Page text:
To install the chaincode on the Peer and then go on with the lifecycle. An interesting point to note here is that most Peer API commands have a global flag of -o which denotes the address of the Orderer. This would be the Orderer that the channel is using. In our case, the value of this flag will be the URL of the OrdererOrg.

Summary

We have now finished part 3, which concludes our article series.  At a high level, we learned how to deploy Fabric on Azure cloud platforms. We started out with a discussion on the Blockchain as a Service offerings of Azure and then moved onto demonstrating how easily the Azure Marketplace AKS offering for Fabric can be used to deploy clusters of Peers and Orderers. Further, we did a brief look at using chiancode once you have your network and nodes up and running as well as showing you how to expand the network and introduce more members in the channel after you have the initial setup done. 

Resources

Free Training Courses from The Linux Foundation & Hyperledger

Blockchain: Understanding Its Uses and Implications (LFS170)
Introduction to Hyperledger Blockchain Technologies (LFS171)
Introduction to Hyperledger Sovereign Identity Blockchain Solutions: Indy, Aries & Ursa (LFS172)
Becoming a Hyperledger Aries Developer (LFS173)
Hyperledger Sawtooth for Application Developers (LFS174)

eLearning Courses from The Linux Foundation & Hyperledger

Hyperledger Fabric Administration (LFS272)
Hyperledger Fabric for Developers (LFD272)

Certification Exams from The Linux Foundation & Hyperledger

Certified Hyperledger Fabric Administrator (CHFA)
Certified Hyperledger Fabric Developer (CHFD)

Review of Five popular Hyperledger DLTs- Fabric, Besu, Sawtooth, Iroha and Indy
Review of three Hyperledger Tools- Caliper, Cello and Avalon
Review of Four Hyperledger Libraries- Aries, Quilt, Ursa, and Transact

Hands-On Smart Contract Development with Hyperledger Fabric V2 Book by Matt Zand and others.
Essential Hyperledger Sawtooth Features for Enterprise Blockchain Developers
Blockchain Developer Guide- How to Install Hyperledger Fabric on AWS
Blockchain Developer Guide- How to Install and work with Hyperledger Sawtooth
Intro to Blockchain Cybersecurity (Coding Bootcamps)
Intro to Hyperledger Sawtooth for System Admins (Coding Bootcamps)
Blockchain Developer Guide- How to Install Hyperledger Iroha on AWS
Blockchain Developer Guide- How to Install Hyperledger Indy and Indy CLI on AWS
Blockchain Developer Guide- How to Configure Hyperledger Sawtooth Validator and REST API on AWS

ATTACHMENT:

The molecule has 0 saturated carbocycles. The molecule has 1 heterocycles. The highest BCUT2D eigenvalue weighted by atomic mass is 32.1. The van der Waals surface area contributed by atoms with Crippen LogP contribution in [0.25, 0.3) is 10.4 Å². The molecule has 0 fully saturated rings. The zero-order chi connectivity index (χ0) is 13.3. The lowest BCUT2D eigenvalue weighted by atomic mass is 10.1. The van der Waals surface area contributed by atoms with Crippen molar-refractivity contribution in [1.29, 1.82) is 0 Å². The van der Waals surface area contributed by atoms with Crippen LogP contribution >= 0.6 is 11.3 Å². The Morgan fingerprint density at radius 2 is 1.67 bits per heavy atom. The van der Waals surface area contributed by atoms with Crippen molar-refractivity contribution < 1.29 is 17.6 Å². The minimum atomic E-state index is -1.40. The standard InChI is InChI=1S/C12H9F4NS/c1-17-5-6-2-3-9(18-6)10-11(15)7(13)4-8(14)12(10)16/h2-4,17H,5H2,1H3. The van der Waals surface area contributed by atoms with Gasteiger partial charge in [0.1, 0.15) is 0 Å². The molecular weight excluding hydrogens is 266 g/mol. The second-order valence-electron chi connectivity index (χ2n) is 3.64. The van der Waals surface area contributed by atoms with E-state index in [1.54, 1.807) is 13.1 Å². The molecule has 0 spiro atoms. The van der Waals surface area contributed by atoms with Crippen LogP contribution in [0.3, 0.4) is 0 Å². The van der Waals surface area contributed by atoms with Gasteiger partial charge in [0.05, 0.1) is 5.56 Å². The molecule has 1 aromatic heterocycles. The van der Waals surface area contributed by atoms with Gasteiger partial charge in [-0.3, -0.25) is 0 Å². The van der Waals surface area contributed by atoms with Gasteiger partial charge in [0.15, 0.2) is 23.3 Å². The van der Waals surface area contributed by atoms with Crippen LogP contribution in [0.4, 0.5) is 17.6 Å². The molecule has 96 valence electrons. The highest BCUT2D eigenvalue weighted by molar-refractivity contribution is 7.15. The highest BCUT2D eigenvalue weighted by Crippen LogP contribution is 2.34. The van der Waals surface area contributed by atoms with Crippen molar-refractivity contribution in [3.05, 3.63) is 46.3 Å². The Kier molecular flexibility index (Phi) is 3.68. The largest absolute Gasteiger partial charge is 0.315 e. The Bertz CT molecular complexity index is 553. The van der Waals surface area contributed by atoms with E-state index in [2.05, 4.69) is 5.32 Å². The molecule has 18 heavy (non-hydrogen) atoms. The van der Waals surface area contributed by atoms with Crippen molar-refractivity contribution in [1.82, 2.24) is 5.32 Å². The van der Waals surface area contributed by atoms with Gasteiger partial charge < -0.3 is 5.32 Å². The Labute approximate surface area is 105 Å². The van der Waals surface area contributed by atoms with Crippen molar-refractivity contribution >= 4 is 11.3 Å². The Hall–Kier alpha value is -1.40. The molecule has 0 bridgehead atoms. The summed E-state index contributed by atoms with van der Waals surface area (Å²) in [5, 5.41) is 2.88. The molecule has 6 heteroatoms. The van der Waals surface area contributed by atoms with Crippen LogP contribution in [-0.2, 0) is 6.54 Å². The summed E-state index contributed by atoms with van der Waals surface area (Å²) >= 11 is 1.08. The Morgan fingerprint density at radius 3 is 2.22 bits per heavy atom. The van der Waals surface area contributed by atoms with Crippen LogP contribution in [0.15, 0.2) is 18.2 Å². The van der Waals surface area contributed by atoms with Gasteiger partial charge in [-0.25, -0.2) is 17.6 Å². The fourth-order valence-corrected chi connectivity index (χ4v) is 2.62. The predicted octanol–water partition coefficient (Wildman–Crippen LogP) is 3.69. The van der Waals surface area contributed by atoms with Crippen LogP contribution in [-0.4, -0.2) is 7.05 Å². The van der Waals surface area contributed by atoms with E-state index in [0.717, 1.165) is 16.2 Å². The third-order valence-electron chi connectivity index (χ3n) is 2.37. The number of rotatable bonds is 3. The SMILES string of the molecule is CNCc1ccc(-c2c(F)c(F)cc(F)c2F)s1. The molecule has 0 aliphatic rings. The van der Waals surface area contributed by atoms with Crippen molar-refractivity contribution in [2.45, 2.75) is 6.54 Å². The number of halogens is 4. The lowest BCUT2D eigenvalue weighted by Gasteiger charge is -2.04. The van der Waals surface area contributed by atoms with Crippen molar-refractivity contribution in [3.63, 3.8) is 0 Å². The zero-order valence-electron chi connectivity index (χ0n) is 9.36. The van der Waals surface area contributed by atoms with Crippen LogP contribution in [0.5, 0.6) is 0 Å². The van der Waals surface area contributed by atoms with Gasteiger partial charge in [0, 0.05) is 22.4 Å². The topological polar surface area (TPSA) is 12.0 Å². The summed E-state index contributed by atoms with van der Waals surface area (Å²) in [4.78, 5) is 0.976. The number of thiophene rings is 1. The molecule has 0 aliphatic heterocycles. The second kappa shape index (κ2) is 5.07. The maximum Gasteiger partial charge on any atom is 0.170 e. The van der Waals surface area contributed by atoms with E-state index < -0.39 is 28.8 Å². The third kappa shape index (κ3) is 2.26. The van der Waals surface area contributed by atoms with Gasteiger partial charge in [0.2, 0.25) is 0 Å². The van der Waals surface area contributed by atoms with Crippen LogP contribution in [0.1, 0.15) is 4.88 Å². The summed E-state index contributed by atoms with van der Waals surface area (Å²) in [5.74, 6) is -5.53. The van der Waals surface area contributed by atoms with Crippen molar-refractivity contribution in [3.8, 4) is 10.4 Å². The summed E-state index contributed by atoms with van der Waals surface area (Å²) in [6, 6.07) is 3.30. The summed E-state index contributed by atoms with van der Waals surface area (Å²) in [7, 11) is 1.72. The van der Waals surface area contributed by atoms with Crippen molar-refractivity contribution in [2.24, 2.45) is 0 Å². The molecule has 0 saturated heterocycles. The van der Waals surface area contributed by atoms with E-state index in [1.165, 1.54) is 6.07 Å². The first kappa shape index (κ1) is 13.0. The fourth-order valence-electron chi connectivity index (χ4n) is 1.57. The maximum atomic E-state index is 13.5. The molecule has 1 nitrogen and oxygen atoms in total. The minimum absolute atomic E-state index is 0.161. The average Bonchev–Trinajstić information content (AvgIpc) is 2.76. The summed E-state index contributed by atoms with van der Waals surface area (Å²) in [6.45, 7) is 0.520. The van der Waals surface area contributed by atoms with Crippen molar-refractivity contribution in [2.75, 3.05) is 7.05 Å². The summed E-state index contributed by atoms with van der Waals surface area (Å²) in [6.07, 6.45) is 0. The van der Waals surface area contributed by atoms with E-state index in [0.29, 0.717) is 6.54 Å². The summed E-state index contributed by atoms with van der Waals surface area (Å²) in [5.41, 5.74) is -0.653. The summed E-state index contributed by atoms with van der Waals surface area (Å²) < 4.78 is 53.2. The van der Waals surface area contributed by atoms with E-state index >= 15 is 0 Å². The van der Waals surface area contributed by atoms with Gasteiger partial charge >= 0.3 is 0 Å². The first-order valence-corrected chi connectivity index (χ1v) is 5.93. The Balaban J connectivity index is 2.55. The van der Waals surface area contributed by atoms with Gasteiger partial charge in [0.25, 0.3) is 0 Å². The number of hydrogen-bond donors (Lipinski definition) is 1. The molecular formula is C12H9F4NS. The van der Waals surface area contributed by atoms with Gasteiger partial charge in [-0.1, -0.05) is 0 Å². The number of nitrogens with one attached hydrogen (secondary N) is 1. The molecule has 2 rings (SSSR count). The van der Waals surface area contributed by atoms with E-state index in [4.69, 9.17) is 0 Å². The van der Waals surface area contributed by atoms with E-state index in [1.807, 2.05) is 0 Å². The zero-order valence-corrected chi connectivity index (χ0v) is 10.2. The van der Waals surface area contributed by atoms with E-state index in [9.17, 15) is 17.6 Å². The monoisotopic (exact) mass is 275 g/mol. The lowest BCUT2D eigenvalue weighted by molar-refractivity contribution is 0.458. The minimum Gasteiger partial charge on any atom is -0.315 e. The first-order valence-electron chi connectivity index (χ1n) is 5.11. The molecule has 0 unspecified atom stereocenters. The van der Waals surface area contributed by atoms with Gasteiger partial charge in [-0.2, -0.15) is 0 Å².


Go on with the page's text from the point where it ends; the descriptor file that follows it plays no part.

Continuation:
Intro blockchain development with Hyperledger Fabric (Coding Bootcamps)
How to build DApps with Hyperledger Fabric
Blockchain Developer Guide- How to Build Transaction Processor as a Service and Python Egg for Hyperledger Sawtooth
Blockchain Developer Guide- How to Create Cryptocurrency Using Hyperledger Iroha CLI
Blockchain Developer Guide- How to Explore Hyperledger Indy Command Line Interface
Blockchain Developer Guide- Comprehensive Blockchain Hyperledger Developer Guide from Beginner to Advance Level
Blockchain Management in Hyperledger for System Admins
Hyperledger Fabric for Developers (Coding Bootcamps)
Free White Papers from Hyperledger
Free Webinars from Hyperledger
Hyperledger Wiki

About the Authors

Matt Zand is a serial entrepreneur and the founder of 4 tech startups: DC Web Makers, Hash Flow, Coding Bootcamps and High School Technology Services. He is a leading author of Hands-on Smart Contract Development with Hyperledger Fabric book by O’Reilly Media. He has written more than 100 technical articles and tutorials on blockchain development for Hyperledger, Ethereum and Corda R3 platforms at sites such as IBM, SAP, Alibaba Cloud, Hyperledger, The Linux Foundation, and more. At Hash Flow, he leads a team of blockchain experts for consulting and deploying enterprise decentralized applications. As chief architect, he has designed and developed blockchain courses and training programs for Coding Bootcamps. He has a master’s degree in business management from the University of Maryland. Prior to blockchain development and consulting, he worked as senior web and mobile App developer and consultant, investor, business advisor for a few startup companies. You can connect with him on LI: https://www.linkedin.com/in/matt-zand-64047871

Abhik Banerjee is a researcher, an avid reader and also an anime fan. In his free time you can find him reading whitepapers and building hobby projects ranging from DLT to Cloud Infra. He has multiple publications in International Conferences and Book Titles along with a couple of patents in Blockchain. His interests include Blockchain, Quantum Information Processing and Bioinformatics. You can connect with him on LI:  https://in.linkedin.com/in/abhik-banerjee-591081164